Last week I watched with horror the news story about San Jose, California. I saw their glitzy new library with empty shelves and a $90 million police station sitting idle. I heard their mayor describe the situation as “service level insolvency.”
He meant that the city could pay their bills, but could no longer afford to provide services. In June residents will vote on a rollback of pension benefits — essentially breaking contracts with police and fire fighters.
Those contracts were negotiated when times were good, and competition among cities to fill those positions was fierce. San Jose (and others) sweetened the pension pot, but now (according to the mayor) they’ve got sugar overdose. They need that money to deliver services.
San Jose isn’t alone. Its neighbour Vallejo is the largest city in the US to go bankrupt and the sight of its crumbling streets and boarded-up storefronts gave me shivers.
How has this happened? More importantly, how do we not have this happen in Nelson?
It’s a timely question as council works through our financial planning (budget) process. And right away I want to say that Nelson is a long way from the crisis facing San Jose. We have challenges, for sure, but overall we’re in reasonable financial shape.
We begin our process by looking at a status quo budget — where are we at if we do what we did last year. Without considering new requests or initiatives, we have a half million dollar shortfall due to negotiated wage and benefit increases and lower revenues projected in certain areas. Our total budget is around $30 million.
To recover that half million through a tax increase would be an eight per cent increase for residential properties. I don’t think we’re going there!
Over the next couple weeks, staff will use their freshly sharpened spreadsheets to identify options to address the shortfall. And to perhaps consider new requests from departments; the police, for example, would like to fill an officer position that was frozen last year after a retirement.
Staff will look for new revenue opportunities. Like the Youth Centre did last year, taking over operation of the city campground and earning themselves a good chunk of change toward their operations. Like Nelson Hydro is doing, looking at developing a district energy system.
Staff will also look for ways to reduce costs. But I have to tell you that the proverbial fat, gravy train, and uncontrolled waste are pretty elusive at the city. This shortfall situation happens every year, and many pencils have worked and reworked how we do things.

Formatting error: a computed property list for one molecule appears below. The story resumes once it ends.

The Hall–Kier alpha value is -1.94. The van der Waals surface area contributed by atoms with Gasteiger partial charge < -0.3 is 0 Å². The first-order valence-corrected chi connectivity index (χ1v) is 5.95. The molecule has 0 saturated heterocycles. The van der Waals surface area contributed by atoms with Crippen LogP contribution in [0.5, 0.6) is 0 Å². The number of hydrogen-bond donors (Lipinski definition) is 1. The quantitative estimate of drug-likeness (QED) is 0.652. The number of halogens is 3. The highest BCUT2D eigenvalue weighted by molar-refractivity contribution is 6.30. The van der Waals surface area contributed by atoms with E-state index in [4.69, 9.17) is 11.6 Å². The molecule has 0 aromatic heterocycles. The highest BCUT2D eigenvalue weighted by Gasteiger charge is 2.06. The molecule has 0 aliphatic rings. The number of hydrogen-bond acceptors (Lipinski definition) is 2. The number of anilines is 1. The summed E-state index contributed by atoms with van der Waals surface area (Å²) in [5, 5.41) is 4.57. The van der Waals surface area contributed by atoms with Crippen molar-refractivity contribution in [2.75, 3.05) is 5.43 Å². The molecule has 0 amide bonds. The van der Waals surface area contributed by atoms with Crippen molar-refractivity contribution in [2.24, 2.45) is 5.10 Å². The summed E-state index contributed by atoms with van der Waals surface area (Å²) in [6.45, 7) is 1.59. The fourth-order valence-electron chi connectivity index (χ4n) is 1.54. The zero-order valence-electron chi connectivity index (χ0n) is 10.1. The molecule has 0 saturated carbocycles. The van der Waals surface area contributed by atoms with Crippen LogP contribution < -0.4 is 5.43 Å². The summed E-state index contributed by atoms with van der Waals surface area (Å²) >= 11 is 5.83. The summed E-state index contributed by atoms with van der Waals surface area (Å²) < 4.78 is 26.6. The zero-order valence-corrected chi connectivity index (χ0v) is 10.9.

An interesting comment I’ve heard recently, both in budget meetings and in the community, is that Nelson residents have very high service expectations. For example, a former Albertan was shocked at how quickly his street was plowed following a snowfall. I recently read about a city that saved thousands of dollars by not sending out the plows until three inches of snow were on the ground.
Are Nelson folks willing to accept modest service reductions, or might they get more involved in clearing sidewalks, caring for a neighbourhood park, etc.? During the 2009 citizens’ survey, 56 per cent of respondents wanted to maintain or reduce services with taxes unchanged. And 22 per cent supported improving services with higher taxes.
Two other facts are important. Cities must balance their budgets, so we don’t have a ballooning deficit to tackle. And the City carries very little tax-supported debt.
At the end of 2010, the City’s general debt was $13.3 million, but FortisBC and Selkirk College are repaying $12 million of that through long-term contracts. The utilities (water, sewer, Nelson Hydro) carry some debts for capital projects, but these are paid back over time through rates (not taxation).
So, we’re doing pretty well. But the broader economic uncertainty is certainly not over. We won’t be following in Vallejo’s footsteps, but we need to carefully chart our own steps forward.
Donna Macdonald is a Nelson city councillor who shares this Wednesday space with her colleagues around the table